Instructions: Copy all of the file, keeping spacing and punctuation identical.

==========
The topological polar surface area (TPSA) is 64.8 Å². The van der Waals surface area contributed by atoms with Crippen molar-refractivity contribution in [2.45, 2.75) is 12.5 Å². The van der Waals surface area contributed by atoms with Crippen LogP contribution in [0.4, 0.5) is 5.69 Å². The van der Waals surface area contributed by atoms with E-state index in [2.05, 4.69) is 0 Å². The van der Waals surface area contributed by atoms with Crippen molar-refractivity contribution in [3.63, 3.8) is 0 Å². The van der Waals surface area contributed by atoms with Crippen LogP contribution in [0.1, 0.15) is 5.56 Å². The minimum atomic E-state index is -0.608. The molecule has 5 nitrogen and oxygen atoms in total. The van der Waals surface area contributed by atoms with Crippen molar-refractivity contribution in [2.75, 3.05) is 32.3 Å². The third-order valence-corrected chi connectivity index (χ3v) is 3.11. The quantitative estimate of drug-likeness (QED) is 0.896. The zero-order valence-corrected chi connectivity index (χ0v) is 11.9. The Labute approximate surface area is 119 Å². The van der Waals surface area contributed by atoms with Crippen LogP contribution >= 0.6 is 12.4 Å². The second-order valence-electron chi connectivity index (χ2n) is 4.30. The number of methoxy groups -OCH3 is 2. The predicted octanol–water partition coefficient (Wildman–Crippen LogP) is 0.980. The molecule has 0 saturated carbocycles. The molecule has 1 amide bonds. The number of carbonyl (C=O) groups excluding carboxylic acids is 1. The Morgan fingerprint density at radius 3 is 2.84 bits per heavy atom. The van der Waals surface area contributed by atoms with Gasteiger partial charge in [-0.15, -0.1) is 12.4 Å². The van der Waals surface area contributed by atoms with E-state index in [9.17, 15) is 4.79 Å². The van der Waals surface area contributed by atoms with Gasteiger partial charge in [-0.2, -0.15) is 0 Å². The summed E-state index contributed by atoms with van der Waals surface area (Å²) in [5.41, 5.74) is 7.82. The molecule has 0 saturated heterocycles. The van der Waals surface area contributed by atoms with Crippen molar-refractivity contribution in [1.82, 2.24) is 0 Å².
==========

The topological polar surface area (TPSA) is 64.8 Å². The van der Waals surface area contributed by atoms with Crippen molar-refractivity contribution in [2.45, 2.75) is 12.5 Å². The van der Waals surface area contributed by atoms with Crippen LogP contribution in [0.4, 0.5) is 5.69 Å². The van der Waals surface area contributed by atoms with E-state index in [2.05, 4.69) is 0 Å². The van der Waals surface area contributed by atoms with Crippen molar-refractivity contribution in [3.63, 3.8) is 0 Å². The van der Waals surface area contributed by atoms with Crippen LogP contribution in [0.1, 0.15) is 5.56 Å². The minimum atomic E-state index is -0.608. The molecule has 5 nitrogen and oxygen atoms in total. The van der Waals surface area contributed by atoms with Crippen molar-refractivity contribution in [2.75, 3.05) is 32.3 Å². The third-order valence-corrected chi connectivity index (χ3v) is 3.11. The quantitative estimate of drug-likeness (QED) is 0.896. The zero-order valence-corrected chi connectivity index (χ0v) is 11.9. The Labute approximate surface area is 119 Å². The van der Waals surface area contributed by atoms with Crippen LogP contribution >= 0.6 is 12.4 Å². The second-order valence-electron chi connectivity index (χ2n) is 4.30. The number of methoxy groups -OCH3 is 2. The predicted octanol–water partition coefficient (Wildman–Crippen LogP) is 0.980. The molecule has 0 saturated carbocycles. The molecule has 1 amide bonds. The number of carbonyl (C=O) groups excluding carboxylic acids is 1. The Morgan fingerprint density at radius 3 is 2.84 bits per heavy atom. The van der Waals surface area contributed by atoms with Gasteiger partial charge in [-0.15, -0.1) is 12.4 Å². The van der Waals surface area contributed by atoms with E-state index in [9.17, 15) is 4.79 Å². The van der Waals surface area contributed by atoms with Gasteiger partial charge in [-0.2, -0.15) is 0 Å². The summed E-state index contributed by atoms with van der Waals surface area (Å²) in [5.41, 5.74) is 7.82. The molecule has 0 saturated heterocycles. The van der Waals surface area contributed by atoms with Crippen molar-refractivity contribution in [1.82, 2.24) is 0 Å².